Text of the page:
I am building a mobile app which lets users search for POIs around them on a map. I am curious to know what would be the best way to "group/paginate" these results in order to avoid downloading hundreds of search results at once from the server?

I looked at Google Maps as an example and the way they seem to do it is they only return a fixed number of results, spread across the map and once you start zooming in somewhere, you start to see more results in that area. In other words, they show one search result per a certain size of area. This seems like a good approach, but I don't know how would I implement such behaviour on the server-side.

Any input is highly appreciated!


An approach to this is to use Geohashes as a way of encoding locations.

Subdividing a space

This encoding technique subdivides a space into squares and assigns each of those squares an alphanumeric code.

Subdivide each square again and do the same and keep recursing down to the point that you can resolve the longitude / latitude of the location in question to the desired level of accuracy.

You then end up with a Geohash for the location similar to gbsuv7zt and that is effectively an encoding of the location in ascending accuracy from left to right.

The centre of the map and the zoom level can then be encoded as a geohash too and you can compare hashes by the amount of matching leading characters. Location gbsut7zt matches the first 4 characters and means it is relatively close.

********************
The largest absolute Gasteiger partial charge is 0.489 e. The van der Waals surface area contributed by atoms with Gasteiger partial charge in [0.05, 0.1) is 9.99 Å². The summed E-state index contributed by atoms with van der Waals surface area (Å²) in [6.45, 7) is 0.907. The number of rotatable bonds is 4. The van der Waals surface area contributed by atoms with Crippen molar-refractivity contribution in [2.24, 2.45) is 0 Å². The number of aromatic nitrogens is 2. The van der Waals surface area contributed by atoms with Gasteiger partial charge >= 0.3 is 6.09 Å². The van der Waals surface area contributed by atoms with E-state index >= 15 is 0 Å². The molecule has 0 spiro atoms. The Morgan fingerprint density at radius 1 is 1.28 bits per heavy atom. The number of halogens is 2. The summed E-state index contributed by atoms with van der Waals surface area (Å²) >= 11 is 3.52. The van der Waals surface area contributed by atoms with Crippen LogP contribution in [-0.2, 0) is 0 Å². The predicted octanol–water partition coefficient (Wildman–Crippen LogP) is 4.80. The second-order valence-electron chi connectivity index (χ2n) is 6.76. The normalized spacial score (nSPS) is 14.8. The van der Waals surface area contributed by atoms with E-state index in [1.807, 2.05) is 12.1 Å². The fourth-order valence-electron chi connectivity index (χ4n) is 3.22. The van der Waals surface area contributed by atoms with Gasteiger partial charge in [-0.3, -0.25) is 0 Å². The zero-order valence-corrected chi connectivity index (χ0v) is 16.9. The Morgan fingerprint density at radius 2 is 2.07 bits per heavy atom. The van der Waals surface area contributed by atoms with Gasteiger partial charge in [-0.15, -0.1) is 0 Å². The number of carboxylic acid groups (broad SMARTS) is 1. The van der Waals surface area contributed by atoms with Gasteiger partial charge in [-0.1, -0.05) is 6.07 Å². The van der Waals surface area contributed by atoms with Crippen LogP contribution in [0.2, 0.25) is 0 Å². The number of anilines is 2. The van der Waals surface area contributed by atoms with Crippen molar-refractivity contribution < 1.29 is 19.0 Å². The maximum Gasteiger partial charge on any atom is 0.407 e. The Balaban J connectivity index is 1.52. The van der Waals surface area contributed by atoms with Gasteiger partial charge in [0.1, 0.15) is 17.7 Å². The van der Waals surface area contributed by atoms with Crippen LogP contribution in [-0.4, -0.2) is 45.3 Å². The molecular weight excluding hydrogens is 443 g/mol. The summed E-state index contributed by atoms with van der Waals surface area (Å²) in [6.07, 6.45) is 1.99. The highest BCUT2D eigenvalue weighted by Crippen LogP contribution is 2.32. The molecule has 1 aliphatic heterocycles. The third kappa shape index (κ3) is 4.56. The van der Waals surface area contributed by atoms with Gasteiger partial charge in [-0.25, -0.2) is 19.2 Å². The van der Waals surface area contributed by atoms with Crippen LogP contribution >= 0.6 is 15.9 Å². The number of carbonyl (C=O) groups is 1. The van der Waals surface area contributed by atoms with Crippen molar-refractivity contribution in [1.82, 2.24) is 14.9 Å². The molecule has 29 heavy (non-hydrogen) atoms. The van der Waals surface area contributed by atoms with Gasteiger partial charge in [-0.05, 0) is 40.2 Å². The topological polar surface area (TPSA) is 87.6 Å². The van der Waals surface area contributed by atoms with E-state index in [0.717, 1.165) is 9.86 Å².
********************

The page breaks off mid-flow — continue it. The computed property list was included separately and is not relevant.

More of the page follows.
There are some edge cases where locations sit just outside the enclosing box of a geohash, and that requires looking in the neighbouring squares to find nearby results.

Code approach (image from https://www.joinc.co.kr)


To implement something like this, you'd use a tree where each node represents a grid area representing a piece of the parent grid area. Each of these nodes would have also a list of markers with coordinates that you would show once a certain zoom is achieved. This lets you, say, have a parent node with only important markers for the whole area, and the child nodes have markers for the less important areas pertaining to that particular area.

As you zoom in, you simply show the markers of all the nodes in the zoomed in area. You probably don't want to subsection your grid more than 3 by 3, and you simply add more layers so that the effect is more gradient and you don't have to zoom in to a tiny little area before you begin seeing the markers in that area.

Though since some zoomed-in regions could be in completely different sections in your tree, the regions should also be organized by ids in a hash map. This will also enable you to request markers of a given region and performance shouldn't suffer as a consequence. And since each region knows about its subregions via your tree, you shouldn't have any issues retrieving the zoomed in markers for each region.

  • Thank you for the great answer! This definitely points me in the right direction. Bit off topic, but do you have any idea for how should I decide which marker should be the parent marker for a given node? – Balázs Vincze Jan 25 '19 at 11:22

Your Answer

By clicking “Post Your Answer”, you agree to our terms of service, privacy policy and cookie policy

Not the answer you're looking for? Browse other questions tagged or ask your own question.